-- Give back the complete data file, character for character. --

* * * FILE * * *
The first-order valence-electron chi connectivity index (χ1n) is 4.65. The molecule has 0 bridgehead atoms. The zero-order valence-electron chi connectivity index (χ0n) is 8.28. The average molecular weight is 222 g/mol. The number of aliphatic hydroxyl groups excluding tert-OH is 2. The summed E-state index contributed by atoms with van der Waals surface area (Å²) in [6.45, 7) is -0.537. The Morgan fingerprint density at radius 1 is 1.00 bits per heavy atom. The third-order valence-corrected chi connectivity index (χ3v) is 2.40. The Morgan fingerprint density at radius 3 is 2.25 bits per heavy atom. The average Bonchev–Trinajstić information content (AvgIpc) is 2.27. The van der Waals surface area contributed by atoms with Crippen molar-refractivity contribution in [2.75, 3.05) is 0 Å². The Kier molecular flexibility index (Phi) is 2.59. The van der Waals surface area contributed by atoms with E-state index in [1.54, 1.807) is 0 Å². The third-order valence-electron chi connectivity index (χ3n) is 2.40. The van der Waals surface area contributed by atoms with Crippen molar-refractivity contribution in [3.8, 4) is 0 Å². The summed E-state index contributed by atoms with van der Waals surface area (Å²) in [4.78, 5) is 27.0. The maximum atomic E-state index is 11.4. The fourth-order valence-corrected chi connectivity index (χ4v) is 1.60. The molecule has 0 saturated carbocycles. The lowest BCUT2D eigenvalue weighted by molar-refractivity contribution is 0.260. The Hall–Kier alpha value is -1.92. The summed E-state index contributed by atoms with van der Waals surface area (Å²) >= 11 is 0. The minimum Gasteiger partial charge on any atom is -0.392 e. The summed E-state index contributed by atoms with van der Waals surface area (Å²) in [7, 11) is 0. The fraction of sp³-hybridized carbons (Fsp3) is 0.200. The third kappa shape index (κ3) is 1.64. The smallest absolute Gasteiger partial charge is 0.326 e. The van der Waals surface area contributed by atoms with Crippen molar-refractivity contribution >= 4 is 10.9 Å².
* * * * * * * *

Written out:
The first-order valence-electron chi connectivity index (χ1n) is 4.65. The molecule has 0 bridgehead atoms. The zero-order valence-electron chi connectivity index (χ0n) is 8.28. The average molecular weight is 222 g/mol. The number of aliphatic hydroxyl groups excluding tert-OH is 2. The summed E-state index contributed by atoms with van der Waals surface area (Å²) in [6.45, 7) is -0.537. The Morgan fingerprint density at radius 1 is 1.00 bits per heavy atom. The third-order valence-corrected chi connectivity index (χ3v) is 2.40. The Morgan fingerprint density at radius 3 is 2.25 bits per heavy atom. The average Bonchev–Trinajstić information content (AvgIpc) is 2.27. The van der Waals surface area contributed by atoms with Crippen molar-refractivity contribution in [2.75, 3.05) is 0 Å². The Kier molecular flexibility index (Phi) is 2.59. The van der Waals surface area contributed by atoms with E-state index in [1.54, 1.807) is 0 Å². The third-order valence-electron chi connectivity index (χ3n) is 2.40. The van der Waals surface area contributed by atoms with Crippen molar-refractivity contribution in [3.8, 4) is 0 Å². The summed E-state index contributed by atoms with van der Waals surface area (Å²) in [4.78, 5) is 27.0. The maximum atomic E-state index is 11.4. The fourth-order valence-corrected chi connectivity index (χ4v) is 1.60. The molecule has 0 saturated carbocycles. The lowest BCUT2D eigenvalue weighted by molar-refractivity contribution is 0.260. The Hall–Kier alpha value is -1.92. The summed E-state index contributed by atoms with van der Waals surface area (Å²) >= 11 is 0. The minimum Gasteiger partial charge on any atom is -0.392 e. The summed E-state index contributed by atoms with van der Waals surface area (Å²) in [7, 11) is 0. The fraction of sp³-hybridized carbons (Fsp3) is 0.200. The third kappa shape index (κ3) is 1.64. The smallest absolute Gasteiger partial charge is 0.326 e. The van der Waals surface area contributed by atoms with Crippen molar-refractivity contribution >= 4 is 10.9 Å².